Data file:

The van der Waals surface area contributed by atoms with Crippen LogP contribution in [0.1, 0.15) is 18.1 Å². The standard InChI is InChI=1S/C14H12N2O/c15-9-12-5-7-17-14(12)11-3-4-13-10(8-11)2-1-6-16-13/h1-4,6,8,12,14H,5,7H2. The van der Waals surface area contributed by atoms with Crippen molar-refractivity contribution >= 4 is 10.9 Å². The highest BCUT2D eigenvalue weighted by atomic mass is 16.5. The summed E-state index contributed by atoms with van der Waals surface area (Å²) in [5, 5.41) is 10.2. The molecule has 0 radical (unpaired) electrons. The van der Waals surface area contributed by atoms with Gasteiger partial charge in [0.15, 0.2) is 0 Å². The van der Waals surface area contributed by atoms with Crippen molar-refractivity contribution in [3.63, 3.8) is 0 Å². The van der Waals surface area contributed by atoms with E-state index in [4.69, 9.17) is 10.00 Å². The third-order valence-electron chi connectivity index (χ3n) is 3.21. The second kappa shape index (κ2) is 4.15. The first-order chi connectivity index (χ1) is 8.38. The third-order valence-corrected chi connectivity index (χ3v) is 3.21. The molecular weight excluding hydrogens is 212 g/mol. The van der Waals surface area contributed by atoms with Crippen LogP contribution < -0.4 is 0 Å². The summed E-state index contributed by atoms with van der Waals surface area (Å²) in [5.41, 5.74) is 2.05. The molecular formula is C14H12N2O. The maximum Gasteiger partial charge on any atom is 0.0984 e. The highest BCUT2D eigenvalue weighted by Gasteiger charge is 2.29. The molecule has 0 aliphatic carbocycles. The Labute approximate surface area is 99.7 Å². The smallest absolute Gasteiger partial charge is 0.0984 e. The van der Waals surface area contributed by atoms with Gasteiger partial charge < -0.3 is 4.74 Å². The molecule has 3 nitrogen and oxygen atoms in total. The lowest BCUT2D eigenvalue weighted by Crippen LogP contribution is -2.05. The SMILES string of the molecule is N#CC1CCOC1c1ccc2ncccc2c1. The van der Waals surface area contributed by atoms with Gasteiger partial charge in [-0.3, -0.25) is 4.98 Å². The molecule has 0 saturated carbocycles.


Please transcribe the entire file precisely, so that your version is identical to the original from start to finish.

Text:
The van der Waals surface area contributed by atoms with Crippen LogP contribution in [0.1, 0.15) is 18.1 Å². The standard InChI is InChI=1S/C14H12N2O/c15-9-12-5-7-17-14(12)11-3-4-13-10(8-11)2-1-6-16-13/h1-4,6,8,12,14H,5,7H2. The van der Waals surface area contributed by atoms with Crippen molar-refractivity contribution >= 4 is 10.9 Å². The highest BCUT2D eigenvalue weighted by atomic mass is 16.5. The summed E-state index contributed by atoms with van der Waals surface area (Å²) in [5, 5.41) is 10.2. The molecule has 0 radical (unpaired) electrons. The van der Waals surface area contributed by atoms with Gasteiger partial charge in [0.15, 0.2) is 0 Å². The van der Waals surface area contributed by atoms with Crippen molar-refractivity contribution in [3.63, 3.8) is 0 Å². The van der Waals surface area contributed by atoms with E-state index in [4.69, 9.17) is 10.00 Å². The third-order valence-electron chi connectivity index (χ3n) is 3.21. The second kappa shape index (κ2) is 4.15. The first-order chi connectivity index (χ1) is 8.38. The third-order valence-corrected chi connectivity index (χ3v) is 3.21. The molecular weight excluding hydrogens is 212 g/mol. The van der Waals surface area contributed by atoms with Crippen LogP contribution < -0.4 is 0 Å². The summed E-state index contributed by atoms with van der Waals surface area (Å²) in [5.41, 5.74) is 2.05. The molecular formula is C14H12N2O. The maximum Gasteiger partial charge on any atom is 0.0984 e. The highest BCUT2D eigenvalue weighted by Gasteiger charge is 2.29. The molecule has 0 aliphatic carbocycles. The Labute approximate surface area is 99.7 Å². The smallest absolute Gasteiger partial charge is 0.0984 e. The van der Waals surface area contributed by atoms with Gasteiger partial charge < -0.3 is 4.74 Å². The molecule has 3 nitrogen and oxygen atoms in total. The lowest BCUT2D eigenvalue weighted by Crippen LogP contribution is -2.05. The SMILES string of the molecule is N#CC1CCOC1c1ccc2ncccc2c1. The van der Waals surface area contributed by atoms with Gasteiger partial charge in [-0.3, -0.25) is 4.98 Å². The molecule has 0 saturated carbocycles.